Christine Ferguson’s interest in nutrition started early in her UA academic career and blossomed into a niche research area based on a personal connection. And while Ferguson had big aspirations for her future, she never imagined her expertise would lead to a pivotal role in providing dietary guidelines endorsed by a national nonprofit founded by one of Hollywood’s most recognized actors.
Ferguson, a two-time UA graduate who is working on her doctorate in human nutrition, recently reviewed the latest dietary guidelines supported by the Michael J. Fox Foundation for Parkinson’s Research.
“A Parkinson’s patient’s diet is incredibly important because there are numerous nutrition interactions not only in the neurological progression of the disease’s symptoms, but also in the effectiveness of a patient’s medication,” said Ferguson.
When the Northport native was a UA freshman, she knew she wanted to pursue a career in the medical field. As time went on, she became fascinated by the role nutrition plays in a person’s ailment.
“I’ve had family members who had chronic diseases and they were able to improve their quality of life or reduce their medication by simply making adjustments to their diet,” said Ferguson. “That really sparked my interest when I was an undergraduate.”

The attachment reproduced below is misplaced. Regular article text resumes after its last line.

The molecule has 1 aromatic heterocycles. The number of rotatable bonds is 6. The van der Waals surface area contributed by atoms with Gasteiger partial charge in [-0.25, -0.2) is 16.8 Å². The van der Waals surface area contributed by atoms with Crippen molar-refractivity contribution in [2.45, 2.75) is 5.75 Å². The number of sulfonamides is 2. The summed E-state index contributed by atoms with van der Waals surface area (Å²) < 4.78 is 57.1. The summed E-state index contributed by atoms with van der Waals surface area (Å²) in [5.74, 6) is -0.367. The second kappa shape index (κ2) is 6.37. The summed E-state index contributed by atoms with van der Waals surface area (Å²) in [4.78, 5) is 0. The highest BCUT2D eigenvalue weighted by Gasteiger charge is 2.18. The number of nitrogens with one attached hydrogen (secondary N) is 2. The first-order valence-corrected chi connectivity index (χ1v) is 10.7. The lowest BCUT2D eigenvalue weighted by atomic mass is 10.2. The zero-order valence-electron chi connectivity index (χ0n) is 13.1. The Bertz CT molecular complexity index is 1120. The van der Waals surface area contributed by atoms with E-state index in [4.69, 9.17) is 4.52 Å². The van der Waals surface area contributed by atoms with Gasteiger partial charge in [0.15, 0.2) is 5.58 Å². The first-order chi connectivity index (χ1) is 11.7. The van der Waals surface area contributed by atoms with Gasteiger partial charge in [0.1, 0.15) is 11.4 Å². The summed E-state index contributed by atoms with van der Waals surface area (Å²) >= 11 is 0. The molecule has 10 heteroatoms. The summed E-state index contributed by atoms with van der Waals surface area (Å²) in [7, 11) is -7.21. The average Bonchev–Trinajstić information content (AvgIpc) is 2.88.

One of those family members was her husband’s grandmother who has Parkinson’s disease. Because of the connection, Ferguson decided to write her master’s degree thesis on the role of nutrition in Parkinson’s patients.
“My thesis was on Parkinson’s disease and dietary supplement use, and it gave me a glimpse into that particular health behavior and opened the door to this area of research,” said Ferguson. “I discovered that while there is great research being done related to Parkinson’s, there isn’t a lot when it comes to the disease and nutrition. The subject has definitely developed into a passion of mine.”
Thanks to her research into this niche area, Ferguson was invited to speak at the Parkinson Association of Alabama’s symposium last September. Through word-of-mouth from someone in attendance, she was contacted by the creator of the Michael J. Fox Foundation’s diet guide and asked to help review the organization’s latest guide.
“Working with the foundation on its new diet guide was a really cool opportunity and something I was glad to be part of,” said Ferguson.
According to the guide, there isn’t one particular diet for those with Parkinson’s disease. However, doctors recommend foods that are rich in antioxidants and contain whole grains and healthy fats. These foods can affect how well an individual’s medication works and ease some of the disease’s movement-related symptoms.
Ferguson, who is also a registered dietitian, expects to graduate with her doctoral degree in May 2021. Although her plans after graduation aren’t set in stone, Ferguson would like to continue her research related to Parkinson’s, as well as other neurological diseases, through a postdoctoral opportunity and then as a faculty member at a university.
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